In terms of the final details of the package, it seems that’s still open to discussion. (One wonders whether other Marlins players or third teams could also be involved.) Sherman reports (Twitter links) that players under consideration including top-ten organizational prospects Mickey Moniak, Adam Haseley, and Adonis Medina, with Jon Heyman of MLB Network reporting (Twitter links) that Alec Bohm, Luis Garcia, and Spencer Howard all also being talked about.
That bunch of names covers most of the top portion of the Phillies farm, so there’ still a good bit of variability in the outcome here. Sherman says the outlook for the deal still looks good — indeed, Sanchez’s medicals are already under review in Miami — but there’s haggling left to go. The Marlins want four total players and are unsurprisingly trying to pry loose some of the Phils’ best remaining farm assets.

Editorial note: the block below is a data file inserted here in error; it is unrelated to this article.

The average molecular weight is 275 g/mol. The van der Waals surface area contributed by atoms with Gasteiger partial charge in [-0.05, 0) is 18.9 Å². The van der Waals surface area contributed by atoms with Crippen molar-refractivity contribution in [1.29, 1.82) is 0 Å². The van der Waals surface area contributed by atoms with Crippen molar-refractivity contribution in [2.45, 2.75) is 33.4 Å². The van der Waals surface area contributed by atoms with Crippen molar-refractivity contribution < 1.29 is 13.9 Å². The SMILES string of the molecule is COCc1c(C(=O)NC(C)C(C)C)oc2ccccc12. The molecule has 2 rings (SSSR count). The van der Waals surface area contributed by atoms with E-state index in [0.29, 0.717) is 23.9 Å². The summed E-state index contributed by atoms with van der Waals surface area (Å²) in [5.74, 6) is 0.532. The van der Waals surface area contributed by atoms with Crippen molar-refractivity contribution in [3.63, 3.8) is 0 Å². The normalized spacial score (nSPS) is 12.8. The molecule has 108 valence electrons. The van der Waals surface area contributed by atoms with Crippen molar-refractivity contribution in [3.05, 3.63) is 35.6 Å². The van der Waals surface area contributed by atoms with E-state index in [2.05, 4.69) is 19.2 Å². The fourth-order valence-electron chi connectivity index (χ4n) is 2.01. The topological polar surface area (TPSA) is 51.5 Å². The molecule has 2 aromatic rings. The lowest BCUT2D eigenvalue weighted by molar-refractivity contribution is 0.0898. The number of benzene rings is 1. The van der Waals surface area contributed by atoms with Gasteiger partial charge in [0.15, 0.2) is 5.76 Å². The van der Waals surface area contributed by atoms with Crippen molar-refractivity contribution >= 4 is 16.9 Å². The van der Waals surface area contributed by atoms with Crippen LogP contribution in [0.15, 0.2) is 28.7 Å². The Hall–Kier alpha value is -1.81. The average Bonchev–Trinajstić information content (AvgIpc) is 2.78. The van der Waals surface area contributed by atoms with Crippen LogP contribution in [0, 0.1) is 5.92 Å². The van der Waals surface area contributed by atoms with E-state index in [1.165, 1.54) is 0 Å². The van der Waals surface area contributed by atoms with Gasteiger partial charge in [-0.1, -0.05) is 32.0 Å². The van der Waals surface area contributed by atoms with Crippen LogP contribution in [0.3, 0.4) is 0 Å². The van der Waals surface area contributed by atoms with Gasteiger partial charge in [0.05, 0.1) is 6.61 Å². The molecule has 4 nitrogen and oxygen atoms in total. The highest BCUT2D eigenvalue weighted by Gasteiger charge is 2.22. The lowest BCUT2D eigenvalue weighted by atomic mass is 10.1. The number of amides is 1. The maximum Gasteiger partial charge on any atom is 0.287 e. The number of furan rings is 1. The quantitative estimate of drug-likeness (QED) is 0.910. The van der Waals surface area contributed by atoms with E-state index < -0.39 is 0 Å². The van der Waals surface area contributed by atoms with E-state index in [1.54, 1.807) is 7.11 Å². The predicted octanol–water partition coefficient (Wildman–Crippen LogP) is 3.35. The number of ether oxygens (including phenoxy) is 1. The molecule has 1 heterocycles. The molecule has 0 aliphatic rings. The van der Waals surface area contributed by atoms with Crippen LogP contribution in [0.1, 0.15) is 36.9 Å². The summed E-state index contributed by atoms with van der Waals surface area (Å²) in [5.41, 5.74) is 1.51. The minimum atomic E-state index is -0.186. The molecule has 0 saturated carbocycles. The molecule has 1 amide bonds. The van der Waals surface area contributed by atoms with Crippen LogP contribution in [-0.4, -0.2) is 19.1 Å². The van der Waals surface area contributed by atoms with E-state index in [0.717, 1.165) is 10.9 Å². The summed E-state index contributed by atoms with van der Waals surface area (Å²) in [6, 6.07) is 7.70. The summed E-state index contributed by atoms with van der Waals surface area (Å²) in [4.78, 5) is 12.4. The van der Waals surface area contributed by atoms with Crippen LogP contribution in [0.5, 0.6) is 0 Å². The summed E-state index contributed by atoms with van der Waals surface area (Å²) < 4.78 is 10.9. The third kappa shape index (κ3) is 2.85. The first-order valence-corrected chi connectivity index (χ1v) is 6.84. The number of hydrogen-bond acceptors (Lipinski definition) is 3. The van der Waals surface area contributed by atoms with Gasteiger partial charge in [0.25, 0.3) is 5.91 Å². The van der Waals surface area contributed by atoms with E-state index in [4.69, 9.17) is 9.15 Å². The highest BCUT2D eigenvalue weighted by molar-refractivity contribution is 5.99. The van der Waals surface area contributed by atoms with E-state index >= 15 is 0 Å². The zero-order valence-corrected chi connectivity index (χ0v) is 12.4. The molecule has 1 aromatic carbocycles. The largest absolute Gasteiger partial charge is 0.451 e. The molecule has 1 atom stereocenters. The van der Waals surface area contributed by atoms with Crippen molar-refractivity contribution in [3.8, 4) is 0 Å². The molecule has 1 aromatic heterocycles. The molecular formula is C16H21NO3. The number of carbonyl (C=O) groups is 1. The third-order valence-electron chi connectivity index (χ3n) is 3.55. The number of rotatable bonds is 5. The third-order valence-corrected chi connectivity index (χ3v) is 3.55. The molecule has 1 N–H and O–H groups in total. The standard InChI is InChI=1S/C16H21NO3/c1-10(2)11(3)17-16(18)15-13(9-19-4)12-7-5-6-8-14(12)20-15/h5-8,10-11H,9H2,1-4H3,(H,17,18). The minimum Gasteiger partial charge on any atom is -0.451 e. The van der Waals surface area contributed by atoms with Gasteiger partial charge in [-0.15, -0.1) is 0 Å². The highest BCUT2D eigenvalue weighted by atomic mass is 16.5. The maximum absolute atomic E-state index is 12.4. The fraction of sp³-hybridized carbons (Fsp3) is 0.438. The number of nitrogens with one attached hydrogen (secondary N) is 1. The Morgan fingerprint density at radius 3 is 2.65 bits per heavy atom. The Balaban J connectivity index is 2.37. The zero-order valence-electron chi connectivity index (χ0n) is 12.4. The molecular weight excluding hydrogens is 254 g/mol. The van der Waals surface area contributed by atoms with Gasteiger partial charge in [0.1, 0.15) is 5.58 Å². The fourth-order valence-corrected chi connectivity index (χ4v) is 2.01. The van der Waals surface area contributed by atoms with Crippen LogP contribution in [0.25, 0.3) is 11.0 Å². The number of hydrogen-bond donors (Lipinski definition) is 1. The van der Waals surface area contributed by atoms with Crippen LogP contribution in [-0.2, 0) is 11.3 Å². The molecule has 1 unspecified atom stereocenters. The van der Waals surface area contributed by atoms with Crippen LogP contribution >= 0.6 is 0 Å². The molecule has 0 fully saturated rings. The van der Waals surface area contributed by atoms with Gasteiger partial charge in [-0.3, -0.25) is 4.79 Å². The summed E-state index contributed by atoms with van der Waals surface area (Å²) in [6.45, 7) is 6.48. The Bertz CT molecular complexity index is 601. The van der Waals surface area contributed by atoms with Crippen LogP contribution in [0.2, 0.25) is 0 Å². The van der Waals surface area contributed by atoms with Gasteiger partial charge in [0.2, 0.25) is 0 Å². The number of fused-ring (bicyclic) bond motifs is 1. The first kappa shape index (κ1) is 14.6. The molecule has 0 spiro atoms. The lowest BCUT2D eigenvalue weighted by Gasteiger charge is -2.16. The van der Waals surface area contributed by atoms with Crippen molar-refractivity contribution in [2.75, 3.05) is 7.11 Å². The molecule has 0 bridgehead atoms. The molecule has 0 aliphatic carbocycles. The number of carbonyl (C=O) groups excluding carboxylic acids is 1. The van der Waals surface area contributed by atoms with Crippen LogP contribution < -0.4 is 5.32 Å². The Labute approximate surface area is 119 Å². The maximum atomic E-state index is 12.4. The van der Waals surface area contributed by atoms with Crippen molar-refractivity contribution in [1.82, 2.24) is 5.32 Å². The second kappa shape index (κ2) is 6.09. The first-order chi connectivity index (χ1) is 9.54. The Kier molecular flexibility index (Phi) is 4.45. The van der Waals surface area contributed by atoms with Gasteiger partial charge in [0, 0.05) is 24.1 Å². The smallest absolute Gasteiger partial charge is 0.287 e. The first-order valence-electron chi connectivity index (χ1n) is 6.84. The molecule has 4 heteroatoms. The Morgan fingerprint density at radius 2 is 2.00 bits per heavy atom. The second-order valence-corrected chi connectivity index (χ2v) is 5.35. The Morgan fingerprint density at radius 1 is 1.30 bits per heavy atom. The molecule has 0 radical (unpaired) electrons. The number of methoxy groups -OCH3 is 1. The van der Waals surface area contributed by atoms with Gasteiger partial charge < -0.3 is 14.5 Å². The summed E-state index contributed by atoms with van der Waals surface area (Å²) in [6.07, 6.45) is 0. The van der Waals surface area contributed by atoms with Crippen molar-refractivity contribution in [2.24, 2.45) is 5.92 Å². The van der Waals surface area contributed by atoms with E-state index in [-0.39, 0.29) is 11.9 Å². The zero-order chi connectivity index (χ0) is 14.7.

THURSDAY: The Phillies are “gaining momentum” in their pursuit of Realmuto, according to MLB.com’s Jon Morosi. Precisely what that means isn’t clear, but it seems the sides have reason to believe they could line up on a swap.
Mish tweets that he expects a deal to occur today, though he does not specify that Realmuto will necessarily be sent to the Phils.
WEDNESDAY, 4:00pm: Scott Lauber of the Philadelphia Daily News also hears that the Marlins’ preference is to find a deal for Realmuto in the very near future (Twitter link). Like Frisaro, he notes that Sanchez is viewed by the Marlins as a key piece in the deal, adding that young catcher Jorge Alfaro would need to be included in the swap as well.
Frisaro notes that the Miami organization would like to wrap up a deal with one of the remaining suitors before the club holds its annual FanFest event this Saturday.
TUESDAY: The Phillies appear to be re-emerging as a candidate to land Marlins catcher J.T. Realmuto. Ken Rosenthal of The Athletic tweeted earlier today that the clubs have been in contact of late, while Yahoo’s Tim Brown now notes on Twitter that “there could be some traction” between the clubs, suggesting it is a situation to monitor.
As ever, it’s worth taking this news with a grain of salt. The trade saga surrounding Realmuto has dragged on for the entirety of the offseason, with numerous reports suggesting that certain suitors were rising or falling in likelihood. With February upon us, Realmuto remains a Marlin.